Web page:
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Neodymium in the oceans: a global database, a regional comparison and implications for palaeoceanographic research

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Title: Neodymium in the oceans: a global database, a regional comparison and implications for palaeoceanographic research
Authors: Van de Flierdt, T
Griffiths, AM
Lambelet, M
Little, SH
Stichel, T
Wilson, DJ
Item Type: Journal Article
Abstract: The neodymium (Nd) isotopic composition of seawater has been used extensively to reconstruct ocean circulation on a variety of time scales. However, dissolved neodymium concentrations and isotopes do not always behave conservatively, and quantitative deconvolution of this non-conservative component can be used to detect trace metal inputs and isotopic exchange at ocean–sediment interfaces. In order to facilitate such comparisons for historical datasets, we here provide an extended global database for Nd isotopes and concentrations in the context of hydrography and nutrients. Since 2010, combined datasets for a large range of trace elements and isotopes are collected on international GEOTRACES section cruises, alongside classical nutrient and hydrography measurements. Here, we take a first step towards exploiting these datasets by comparing high-resolution Nd sections for the western and eastern North Atlantic in the context of hydrography, nutrients and aluminium (Al) concentrations. Evaluating those data in tracer–tracer space reveals that North Atlantic seawater Nd isotopes and concentrations generally follow the patterns of advection, as do Al concentrations. Deviations from water mass mixing are observed locally, associated with the addition or removal of trace metals in benthic nepheloid layers, exchange with ocean margins (i.e. boundary exchange) and/or exchange with particulate phases (i.e. reversible scavenging). We emphasize that the complexity of some of the new datasets cautions against a quantitative interpretation of individual palaeo Nd isotope records, and indicates the importance of spatial reconstructions for a more balanced approach to deciphering past ocean changes.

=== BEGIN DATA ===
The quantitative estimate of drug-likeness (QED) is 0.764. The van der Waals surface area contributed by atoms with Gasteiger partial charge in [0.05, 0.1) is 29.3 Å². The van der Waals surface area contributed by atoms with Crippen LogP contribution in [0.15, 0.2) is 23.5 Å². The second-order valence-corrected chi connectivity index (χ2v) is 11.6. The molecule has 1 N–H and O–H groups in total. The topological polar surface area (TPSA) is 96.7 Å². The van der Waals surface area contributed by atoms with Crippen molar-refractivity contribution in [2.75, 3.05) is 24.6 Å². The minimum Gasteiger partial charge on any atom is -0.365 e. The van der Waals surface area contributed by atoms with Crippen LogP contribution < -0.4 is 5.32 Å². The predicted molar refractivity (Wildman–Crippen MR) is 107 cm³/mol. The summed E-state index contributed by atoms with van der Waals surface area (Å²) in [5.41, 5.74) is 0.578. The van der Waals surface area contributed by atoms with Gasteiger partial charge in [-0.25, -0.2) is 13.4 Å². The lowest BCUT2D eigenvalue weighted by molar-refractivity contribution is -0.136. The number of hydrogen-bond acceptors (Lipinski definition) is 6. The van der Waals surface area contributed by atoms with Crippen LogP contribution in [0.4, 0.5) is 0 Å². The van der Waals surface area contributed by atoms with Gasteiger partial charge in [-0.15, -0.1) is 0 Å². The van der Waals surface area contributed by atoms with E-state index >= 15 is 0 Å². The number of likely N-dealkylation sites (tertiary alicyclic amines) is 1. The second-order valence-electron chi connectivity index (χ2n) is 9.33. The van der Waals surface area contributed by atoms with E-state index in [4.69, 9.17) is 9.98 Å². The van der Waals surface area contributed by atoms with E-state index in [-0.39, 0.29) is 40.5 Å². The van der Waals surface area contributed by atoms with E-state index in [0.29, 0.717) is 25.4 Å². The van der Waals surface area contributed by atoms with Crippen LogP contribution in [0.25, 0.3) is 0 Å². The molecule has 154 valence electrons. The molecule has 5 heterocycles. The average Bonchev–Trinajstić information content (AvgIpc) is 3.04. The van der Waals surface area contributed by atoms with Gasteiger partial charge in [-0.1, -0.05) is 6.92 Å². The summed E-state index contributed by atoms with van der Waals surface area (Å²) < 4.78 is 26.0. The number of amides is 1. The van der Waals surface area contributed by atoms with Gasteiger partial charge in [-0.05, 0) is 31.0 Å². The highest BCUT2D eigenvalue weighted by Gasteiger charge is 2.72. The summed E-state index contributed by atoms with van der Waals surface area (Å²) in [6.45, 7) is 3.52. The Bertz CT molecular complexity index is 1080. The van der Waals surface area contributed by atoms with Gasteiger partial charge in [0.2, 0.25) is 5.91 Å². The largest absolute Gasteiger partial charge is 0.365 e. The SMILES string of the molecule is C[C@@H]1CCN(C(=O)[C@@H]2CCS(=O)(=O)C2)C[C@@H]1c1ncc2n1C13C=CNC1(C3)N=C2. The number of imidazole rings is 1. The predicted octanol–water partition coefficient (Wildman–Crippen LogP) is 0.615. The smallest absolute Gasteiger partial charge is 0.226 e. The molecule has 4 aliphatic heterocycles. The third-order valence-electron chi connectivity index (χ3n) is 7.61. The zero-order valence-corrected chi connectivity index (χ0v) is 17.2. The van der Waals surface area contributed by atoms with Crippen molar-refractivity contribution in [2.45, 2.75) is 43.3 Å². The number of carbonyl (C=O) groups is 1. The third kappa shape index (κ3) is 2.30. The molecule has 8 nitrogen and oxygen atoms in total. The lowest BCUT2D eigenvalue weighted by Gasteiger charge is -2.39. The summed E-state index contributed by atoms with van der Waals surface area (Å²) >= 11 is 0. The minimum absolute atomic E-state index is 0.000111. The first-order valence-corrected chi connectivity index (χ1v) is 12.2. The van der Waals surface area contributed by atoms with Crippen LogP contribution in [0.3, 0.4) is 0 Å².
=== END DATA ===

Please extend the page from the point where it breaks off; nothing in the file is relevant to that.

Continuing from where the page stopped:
Issue Date: 17-Oct-2016
Date of Acceptance: 10-Aug-2016
URI: http://hdl.handle.net/10044/1/39733
DOI: http://dx.doi.org/10.1098/rsta.2015.0293
ISSN: 1471-2962
Publisher: The Royal Society
Journal / Book Title: Journal: Philosophical Transactions A: Mathematical, Physical and Engineering Sciences
Volume: 374
Issue: 2081
Copyright Statement: © 2015 The Authors. Published by the Royal Society under the terms of the Creative Commons Attribution License http://creativecommons.org/licenses/by/4.0/, which permits unrestricted use, provided the original author and source are credited.
Sponsor/Funder: The Leverhulme Trust
Natural Environment Research Council (NERC)
Natural Environment Research Council (NERC)
Leverhulme Trust
Funder's Grant Number: RPG-398
Keywords: General Science & Technology
Publication Status: Published
Article Number: 20150293
Appears in Collections:Earth Science and Engineering
Grantham Institute for Climate Change
Faculty of Engineering